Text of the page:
The only actions that seem to carry any value in the face of death are those that reduce the suffering of our fellow persons and those generations who are still to come. How many times have I walked roads paved over and over by the long-dead generous of spirit?
Nature is an unfathomable spectacle, but it is also unimaginably cruel and unconcerned with the matter of suffering. Perhaps the more we attempt to transcend these machinations the more heartbroken we become at our limitations and, ultimately, the cosmic indifference our surroundings hold for these pursuits.
I truly believe that – at our core – our species are meaning-makers, sowing seeds in barren ground, crafting castles out of grains of sand, and searching for justice in a seemingly random cacophony. I think this perpetual dissatisfaction with the natural laws, social hierarchies and the prevalence of pain is perhaps our most arrogant of qualities but, paired with our equally powerful impulse to find significance (beyond any evolutionary purpose) in the spiritual value of ethics and morality, provides us with a uniquely empathetic ego.
This can be found in our ability to see civilisation, community and collective growth in the collaborative efforts of our scattered atoms or simply our capacity to find love in a stranger’s face. We feel pain so we can look to the person next to us, see certain reflections of ourselves and say:
“Excuse me sir/madam/other, I don’t mean to cause alarm but, if you’re anything like me, could you spare a second to hold me close. Please, help me understand, what is the meaning of this enduring struggle?”
Now, how successful this interaction is with those who we don’t, on occasion, share a mattress or a bloodline with is yet to be verified. However, I think we can all recall an experience of infinite value in that connection and understanding and I believe it’s one of polite society’s biggest errors to reserve this sense of communion and physical affirmation to lovers, family, and religious groups.
We’re all trying to grapple with the throes of pain and the sometimes-more-jarring interludes of pure unfettered happiness. But we are stuck with a half-built puzzle, refusing to share the pieces with almost all of our fellow puzzlers, often hoping to find all remaining pieces in the box of just one other.
We were born half-formed and will depart the same if we don’t learn the power of intimate and compassionate empathy. To be human is to be trapped in a perpetual bad date with the world around us, lost in the incongruence between our needs for intimacy or purpose and a universe that simply does not share the same values. All we can do is listen to each other, share when appropriate and help move our world accordingly.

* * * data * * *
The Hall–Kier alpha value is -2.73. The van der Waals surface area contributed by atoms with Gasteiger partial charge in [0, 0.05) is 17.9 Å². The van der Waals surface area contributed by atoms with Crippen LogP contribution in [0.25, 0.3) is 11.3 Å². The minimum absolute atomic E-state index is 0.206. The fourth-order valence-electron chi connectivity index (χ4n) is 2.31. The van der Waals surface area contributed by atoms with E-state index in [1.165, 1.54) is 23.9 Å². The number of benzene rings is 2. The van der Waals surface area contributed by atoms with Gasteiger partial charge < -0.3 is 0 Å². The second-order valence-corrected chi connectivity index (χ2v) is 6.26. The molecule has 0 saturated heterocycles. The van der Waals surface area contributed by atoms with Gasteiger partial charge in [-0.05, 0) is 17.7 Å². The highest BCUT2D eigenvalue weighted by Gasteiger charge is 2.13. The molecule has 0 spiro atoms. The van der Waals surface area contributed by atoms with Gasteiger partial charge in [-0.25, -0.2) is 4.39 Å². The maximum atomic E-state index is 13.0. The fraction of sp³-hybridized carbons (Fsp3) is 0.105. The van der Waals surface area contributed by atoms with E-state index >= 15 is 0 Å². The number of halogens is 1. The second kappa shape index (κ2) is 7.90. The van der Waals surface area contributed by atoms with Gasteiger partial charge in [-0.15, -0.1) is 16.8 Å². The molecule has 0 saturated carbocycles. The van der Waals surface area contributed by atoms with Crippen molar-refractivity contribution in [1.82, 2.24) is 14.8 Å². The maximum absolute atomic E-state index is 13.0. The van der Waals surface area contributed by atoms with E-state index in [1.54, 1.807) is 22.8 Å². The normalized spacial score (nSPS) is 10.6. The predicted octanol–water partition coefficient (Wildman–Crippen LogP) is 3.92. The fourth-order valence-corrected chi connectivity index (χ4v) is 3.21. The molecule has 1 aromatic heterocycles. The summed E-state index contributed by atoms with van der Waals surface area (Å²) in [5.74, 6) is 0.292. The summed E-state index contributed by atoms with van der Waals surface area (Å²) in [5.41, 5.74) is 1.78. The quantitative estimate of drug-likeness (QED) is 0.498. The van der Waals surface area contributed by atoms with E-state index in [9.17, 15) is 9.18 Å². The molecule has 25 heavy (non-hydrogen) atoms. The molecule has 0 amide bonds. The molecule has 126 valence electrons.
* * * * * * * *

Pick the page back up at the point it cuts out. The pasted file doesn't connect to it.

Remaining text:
Within these universalist statements there is, of course, the potential for flattening or oversimplifying the diverse variety of experiences and perspectives of those positioned along different sociological intersections. After all, the root of many corrupt and unethical socio-political structures started with an idea (or illusion) of unity and equality: “We hold these truths to be self-evident…”
Modern capitalism can be seen as one of these many dangerous misunderstandings of human need that uses a premise of “human-nature” and “empathy” to homogenize and hierarchize the masses according to one dominant perspective.
This superficial treatment of empathy and “sameness” as a tool to obscure the reality of an uneven playing field or to justify economic inequality is a fundamental betrayal to this communion of being. Real empathy means looking past the bounds of that elitist perspective – putting all of our laws, industry and economy to one side – and truly engaging with those who have fallen through the cracks and whose pain is unheard, unacknowledged, and unacted upon. Only then can we begin to approach the superstructures that sprout around us.
When a large portion of a crop is found to be poisoned, the farmer must re-engage with the needs of the soil before she can sow the seeds of a truly fruitful harvest. I believe this to be true with empathy. Empathy is the soil through which all ideas and connections prosper. If we remain socially-distanced in not just a physical sense but an emotional and spiritual sense, I think we will begin to see both an unravelling of our social lives as well as a crumbling of the castles we’ve built, hand-in-hand, with those precious humans that we’ve all taken for granted.
Hold those who need to be held and listen to those you might be inclined to avoid. They might get the wrong message and they might make you mad but, at a minimum, you’ll get in touch with their humanity and – I believe – a small piece of your own.